Miss G, aged 22, was admitted to hospital to give birth to her first baby. Her labour was slow and she was given a drug called Syntocinon to try and progress the labour but this failed. Despite being fully dilated the baby’s head had not descended. The delivery team discussed using forceps but it was eventually decided that they would need to proceed to an emergency Caesarean Section. Miss G was delivered of a healthy baby boy but within 3 hours of her son being born she was rushed back to theatre. Her heart rate was excessively fast, her blood pressure was low, her abdomen was distended and she was bleeding into a drain which had been placed during the earlier procedure. Miss G required open surgery that evening. She was found to be bleeding from an extension of the uterine incision which had not been repaired at the time of the Caesarean Section. This was repaired and the bleeding stopped but over the next few days she remained very unwell and she was commenced on antibiotic therapy.
A week after her son was born Miss G required a second open surgery as a bowel injury was suspected. No injury to the bowel was identified but the following day she was taken to theatre again for a third open surgery where it was found that her uterus was necrotic. The only solution was a hysterectomy following which she was transferred to intensive care.
Miss G was discharged from hospital after 3 weeks but required a readmission almost immediately when she haemorrhaged and required treatment for a pseudo aneurysm. She was an inpatient for a further 2 weeks and then discharged home. The significant surgical wounds to Mrs G’s abdomen were slow to heal and a year after her son was born she required further surgery to repair a hernia and revise her scarring.
We investigated and pursued a claim for Miss G arising out of the long term, life changing injuries she had suffered and the NHS Litigation Authority accepted on behalf of the Trust which managed the hospital that it was negligent to have delayed in not carrying out a Caesarean Section earlier. By leaving it so late, it made the operation more complex and it was also negligent to fail to repair the extension of the uterine incision. These failures led to Miss G’s uterus becoming so severely infected that it had to be removed. The outcome of this was that while she could have further biological children as her ovaries had been retained, she would not be able to carry them without a womb and she would therefore need medical assistance by way of IVF and a surrogate.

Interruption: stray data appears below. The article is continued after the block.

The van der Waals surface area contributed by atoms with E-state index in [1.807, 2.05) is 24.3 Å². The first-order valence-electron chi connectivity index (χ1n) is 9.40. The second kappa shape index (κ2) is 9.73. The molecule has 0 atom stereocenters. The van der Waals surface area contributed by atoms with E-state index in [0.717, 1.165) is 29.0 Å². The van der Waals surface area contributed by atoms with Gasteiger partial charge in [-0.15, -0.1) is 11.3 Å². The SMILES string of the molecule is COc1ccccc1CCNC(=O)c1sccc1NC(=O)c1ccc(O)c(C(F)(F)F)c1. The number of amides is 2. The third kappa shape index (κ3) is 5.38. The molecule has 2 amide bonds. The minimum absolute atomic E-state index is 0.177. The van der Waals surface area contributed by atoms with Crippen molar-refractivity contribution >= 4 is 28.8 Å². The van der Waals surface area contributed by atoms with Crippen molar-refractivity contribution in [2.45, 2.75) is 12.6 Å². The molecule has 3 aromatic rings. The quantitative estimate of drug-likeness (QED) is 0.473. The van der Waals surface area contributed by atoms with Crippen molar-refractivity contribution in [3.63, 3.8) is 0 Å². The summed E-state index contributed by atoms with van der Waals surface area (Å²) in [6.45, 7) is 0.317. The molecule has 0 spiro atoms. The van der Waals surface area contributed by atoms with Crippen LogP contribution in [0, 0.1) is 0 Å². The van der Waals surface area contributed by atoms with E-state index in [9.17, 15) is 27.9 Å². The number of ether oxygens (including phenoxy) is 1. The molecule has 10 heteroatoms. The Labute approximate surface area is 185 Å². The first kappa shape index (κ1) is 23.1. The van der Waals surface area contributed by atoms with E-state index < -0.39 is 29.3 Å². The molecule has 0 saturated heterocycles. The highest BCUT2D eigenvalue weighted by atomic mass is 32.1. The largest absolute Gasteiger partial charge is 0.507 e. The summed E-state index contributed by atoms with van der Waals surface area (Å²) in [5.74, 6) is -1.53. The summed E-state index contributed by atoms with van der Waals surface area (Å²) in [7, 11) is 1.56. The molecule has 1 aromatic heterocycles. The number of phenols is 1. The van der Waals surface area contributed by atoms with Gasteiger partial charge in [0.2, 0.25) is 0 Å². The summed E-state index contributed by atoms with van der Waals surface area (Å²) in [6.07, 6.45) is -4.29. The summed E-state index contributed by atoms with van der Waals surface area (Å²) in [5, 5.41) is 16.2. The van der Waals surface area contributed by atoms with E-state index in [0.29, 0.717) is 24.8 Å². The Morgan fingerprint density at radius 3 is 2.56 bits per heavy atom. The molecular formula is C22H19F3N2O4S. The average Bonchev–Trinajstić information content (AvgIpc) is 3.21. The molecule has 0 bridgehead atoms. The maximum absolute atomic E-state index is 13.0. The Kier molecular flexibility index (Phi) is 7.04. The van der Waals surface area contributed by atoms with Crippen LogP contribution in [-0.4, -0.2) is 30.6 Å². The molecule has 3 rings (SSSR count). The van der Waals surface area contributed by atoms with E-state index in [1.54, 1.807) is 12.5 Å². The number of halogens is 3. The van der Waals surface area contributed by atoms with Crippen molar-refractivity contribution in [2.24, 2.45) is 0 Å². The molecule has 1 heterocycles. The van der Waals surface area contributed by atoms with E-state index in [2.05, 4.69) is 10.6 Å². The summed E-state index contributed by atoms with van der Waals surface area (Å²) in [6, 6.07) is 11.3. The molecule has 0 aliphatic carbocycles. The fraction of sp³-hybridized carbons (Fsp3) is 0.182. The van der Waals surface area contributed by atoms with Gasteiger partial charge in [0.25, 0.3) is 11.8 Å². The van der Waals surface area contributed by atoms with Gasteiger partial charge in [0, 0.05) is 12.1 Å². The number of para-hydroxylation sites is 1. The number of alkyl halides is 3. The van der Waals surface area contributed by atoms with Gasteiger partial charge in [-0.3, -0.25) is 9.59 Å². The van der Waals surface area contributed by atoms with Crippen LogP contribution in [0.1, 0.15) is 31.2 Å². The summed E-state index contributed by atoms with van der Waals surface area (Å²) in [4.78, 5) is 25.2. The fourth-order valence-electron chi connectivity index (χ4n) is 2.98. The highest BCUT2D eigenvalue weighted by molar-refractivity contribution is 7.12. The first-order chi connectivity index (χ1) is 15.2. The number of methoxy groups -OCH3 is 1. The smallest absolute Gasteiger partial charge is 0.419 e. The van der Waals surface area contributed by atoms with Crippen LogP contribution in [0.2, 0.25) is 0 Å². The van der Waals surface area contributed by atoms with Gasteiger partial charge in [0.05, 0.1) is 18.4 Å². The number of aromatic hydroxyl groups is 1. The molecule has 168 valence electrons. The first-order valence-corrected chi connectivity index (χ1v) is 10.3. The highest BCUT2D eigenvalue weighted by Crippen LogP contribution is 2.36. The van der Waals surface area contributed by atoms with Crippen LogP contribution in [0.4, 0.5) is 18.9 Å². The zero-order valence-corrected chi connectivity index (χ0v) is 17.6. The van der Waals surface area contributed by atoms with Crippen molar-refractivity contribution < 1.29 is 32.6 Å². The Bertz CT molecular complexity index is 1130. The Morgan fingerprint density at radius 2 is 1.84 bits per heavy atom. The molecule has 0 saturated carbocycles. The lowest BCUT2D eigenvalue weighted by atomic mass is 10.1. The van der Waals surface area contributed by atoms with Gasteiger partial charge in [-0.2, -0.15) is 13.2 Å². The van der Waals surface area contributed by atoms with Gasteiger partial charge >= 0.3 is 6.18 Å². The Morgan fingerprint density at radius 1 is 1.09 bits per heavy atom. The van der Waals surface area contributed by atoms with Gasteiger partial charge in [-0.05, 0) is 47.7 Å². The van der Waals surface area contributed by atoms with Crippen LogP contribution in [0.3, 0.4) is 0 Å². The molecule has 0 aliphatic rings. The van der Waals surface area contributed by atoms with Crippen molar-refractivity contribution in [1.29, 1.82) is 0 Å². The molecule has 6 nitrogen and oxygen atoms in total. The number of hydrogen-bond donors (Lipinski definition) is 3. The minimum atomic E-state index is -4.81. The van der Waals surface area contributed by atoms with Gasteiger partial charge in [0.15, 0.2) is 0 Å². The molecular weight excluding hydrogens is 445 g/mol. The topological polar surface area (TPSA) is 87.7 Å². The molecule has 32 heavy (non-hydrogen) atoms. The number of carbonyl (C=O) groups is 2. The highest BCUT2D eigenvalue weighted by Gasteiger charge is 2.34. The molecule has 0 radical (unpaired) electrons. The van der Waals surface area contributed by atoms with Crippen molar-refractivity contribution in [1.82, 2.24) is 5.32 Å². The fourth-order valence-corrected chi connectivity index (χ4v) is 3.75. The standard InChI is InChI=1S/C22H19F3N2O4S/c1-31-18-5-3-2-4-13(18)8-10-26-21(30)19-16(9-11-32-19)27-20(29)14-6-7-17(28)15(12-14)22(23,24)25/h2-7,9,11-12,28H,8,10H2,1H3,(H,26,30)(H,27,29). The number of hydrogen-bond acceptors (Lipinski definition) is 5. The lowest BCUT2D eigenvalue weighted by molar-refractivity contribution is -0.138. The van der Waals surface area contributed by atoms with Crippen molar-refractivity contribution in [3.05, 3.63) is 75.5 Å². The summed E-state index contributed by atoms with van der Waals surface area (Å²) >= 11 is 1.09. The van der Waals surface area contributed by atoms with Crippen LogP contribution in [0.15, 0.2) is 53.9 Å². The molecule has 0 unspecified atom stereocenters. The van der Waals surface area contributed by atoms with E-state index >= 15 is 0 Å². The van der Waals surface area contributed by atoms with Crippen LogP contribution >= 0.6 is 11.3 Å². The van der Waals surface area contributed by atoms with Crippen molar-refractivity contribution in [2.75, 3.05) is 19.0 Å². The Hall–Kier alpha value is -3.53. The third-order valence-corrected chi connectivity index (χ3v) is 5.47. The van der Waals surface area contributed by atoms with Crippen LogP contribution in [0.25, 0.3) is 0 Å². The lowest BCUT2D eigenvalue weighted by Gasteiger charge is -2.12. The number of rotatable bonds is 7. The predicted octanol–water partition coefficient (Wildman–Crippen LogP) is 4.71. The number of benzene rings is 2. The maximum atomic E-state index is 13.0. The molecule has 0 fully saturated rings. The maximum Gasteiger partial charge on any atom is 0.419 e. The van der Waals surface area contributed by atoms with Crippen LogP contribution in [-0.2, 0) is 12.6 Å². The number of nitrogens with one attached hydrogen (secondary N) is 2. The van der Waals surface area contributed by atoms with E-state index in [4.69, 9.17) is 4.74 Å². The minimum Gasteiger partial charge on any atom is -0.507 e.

The investigation into the extent of Miss G’s injuries was lengthy. In addition to long term physical injuries, Miss G suffered depression and Post Traumatic Stress Disorder and required medication and therapy. From her son being born he was cared for almost entirely by his grandparents and aunt. Miss G missed the first 6 – 8 weeks of his life. Physically she recovered to return to work 8 months after her son’s birth to her job in a care home but she was unable to cope, mentally and physically, with the type of work and she found sedentary work in an office.
The solicitors acting on behalf of the NHS made a low offer in the first instance and it became necessary to start court proceedings as an agreement could not be otherwise reached. The claim eventually settled only 3 months before a trial was set to take place in the High Court at Newcastle upon Tyne District Registry. In addition to obtaining compensation for her physical and psychiatric injuries, we were able to recover compensation which would allow Miss G to pay for IVF and the costs and expenses associated with having a surrogate carry at least 2 future children for her. The claim settled for over £200,000.
Compensation cannot replace what Miss G lost on what should have been one of the happiest days of her life. However, by pursuing a claim she has secured the ability to extend her family as she had always planned to.
If you have been affected by medical treatment in a similar way or know someone who has suffered like Miss G has please do not hesitate to get in touch. We are dedicated to helping patients injured through negligence recover compensation and we are happy to discuss your experiences with you and help where we can.
Ashleigh Holt – March 2017